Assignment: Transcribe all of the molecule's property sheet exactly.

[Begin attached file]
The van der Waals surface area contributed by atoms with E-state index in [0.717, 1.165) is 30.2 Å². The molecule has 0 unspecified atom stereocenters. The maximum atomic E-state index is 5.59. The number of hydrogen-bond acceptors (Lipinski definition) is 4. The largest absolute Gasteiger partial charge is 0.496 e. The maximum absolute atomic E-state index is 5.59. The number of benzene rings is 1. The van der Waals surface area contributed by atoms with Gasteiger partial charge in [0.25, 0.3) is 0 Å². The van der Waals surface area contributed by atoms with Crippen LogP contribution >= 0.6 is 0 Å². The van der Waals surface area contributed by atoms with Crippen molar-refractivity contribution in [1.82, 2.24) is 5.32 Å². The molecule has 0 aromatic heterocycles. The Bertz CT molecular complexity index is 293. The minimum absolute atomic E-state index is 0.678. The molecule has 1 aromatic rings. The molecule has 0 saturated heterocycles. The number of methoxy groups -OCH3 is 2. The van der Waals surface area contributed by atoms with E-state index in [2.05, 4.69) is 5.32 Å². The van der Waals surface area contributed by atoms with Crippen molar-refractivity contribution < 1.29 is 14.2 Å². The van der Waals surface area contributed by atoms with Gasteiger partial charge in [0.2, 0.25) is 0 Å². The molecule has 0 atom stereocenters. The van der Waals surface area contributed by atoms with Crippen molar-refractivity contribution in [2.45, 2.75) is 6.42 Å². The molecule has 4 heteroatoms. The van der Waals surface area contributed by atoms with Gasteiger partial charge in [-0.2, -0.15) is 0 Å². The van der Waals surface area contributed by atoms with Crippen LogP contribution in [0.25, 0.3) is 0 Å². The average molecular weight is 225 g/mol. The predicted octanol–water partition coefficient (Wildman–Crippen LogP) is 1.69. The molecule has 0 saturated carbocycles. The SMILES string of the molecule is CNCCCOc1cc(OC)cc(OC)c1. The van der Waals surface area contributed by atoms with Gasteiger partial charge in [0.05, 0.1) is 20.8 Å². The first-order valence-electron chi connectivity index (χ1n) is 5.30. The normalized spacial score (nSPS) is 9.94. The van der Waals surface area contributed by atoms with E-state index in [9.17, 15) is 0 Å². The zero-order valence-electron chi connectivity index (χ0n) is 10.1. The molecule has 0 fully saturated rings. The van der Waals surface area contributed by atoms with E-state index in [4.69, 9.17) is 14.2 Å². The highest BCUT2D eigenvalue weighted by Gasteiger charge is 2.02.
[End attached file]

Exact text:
The van der Waals surface area contributed by atoms with E-state index in [0.717, 1.165) is 30.2 Å². The molecule has 0 unspecified atom stereocenters. The maximum atomic E-state index is 5.59. The number of hydrogen-bond acceptors (Lipinski definition) is 4. The largest absolute Gasteiger partial charge is 0.496 e. The maximum absolute atomic E-state index is 5.59. The number of benzene rings is 1. The van der Waals surface area contributed by atoms with Gasteiger partial charge in [0.25, 0.3) is 0 Å². The van der Waals surface area contributed by atoms with Crippen LogP contribution >= 0.6 is 0 Å². The van der Waals surface area contributed by atoms with Crippen molar-refractivity contribution in [1.82, 2.24) is 5.32 Å². The molecule has 0 aromatic heterocycles. The Bertz CT molecular complexity index is 293. The minimum absolute atomic E-state index is 0.678. The molecule has 1 aromatic rings. The molecule has 0 saturated heterocycles. The number of methoxy groups -OCH3 is 2. The van der Waals surface area contributed by atoms with E-state index in [2.05, 4.69) is 5.32 Å². The van der Waals surface area contributed by atoms with Crippen molar-refractivity contribution < 1.29 is 14.2 Å². The van der Waals surface area contributed by atoms with Gasteiger partial charge in [0.2, 0.25) is 0 Å². The molecule has 0 atom stereocenters. The van der Waals surface area contributed by atoms with Crippen molar-refractivity contribution in [2.45, 2.75) is 6.42 Å². The molecule has 4 heteroatoms. The van der Waals surface area contributed by atoms with Gasteiger partial charge in [-0.2, -0.15) is 0 Å². The van der Waals surface area contributed by atoms with Crippen LogP contribution in [0.25, 0.3) is 0 Å². The average molecular weight is 225 g/mol. The predicted octanol–water partition coefficient (Wildman–Crippen LogP) is 1.69. The molecule has 0 saturated carbocycles. The SMILES string of the molecule is CNCCCOc1cc(OC)cc(OC)c1. The van der Waals surface area contributed by atoms with Gasteiger partial charge in [0.05, 0.1) is 20.8 Å². The first-order valence-electron chi connectivity index (χ1n) is 5.30. The normalized spacial score (nSPS) is 9.94. The van der Waals surface area contributed by atoms with E-state index in [9.17, 15) is 0 Å². The zero-order valence-electron chi connectivity index (χ0n) is 10.1. The molecule has 0 fully saturated rings. The van der Waals surface area contributed by atoms with E-state index in [4.69, 9.17) is 14.2 Å². The highest BCUT2D eigenvalue weighted by Gasteiger charge is 2.02.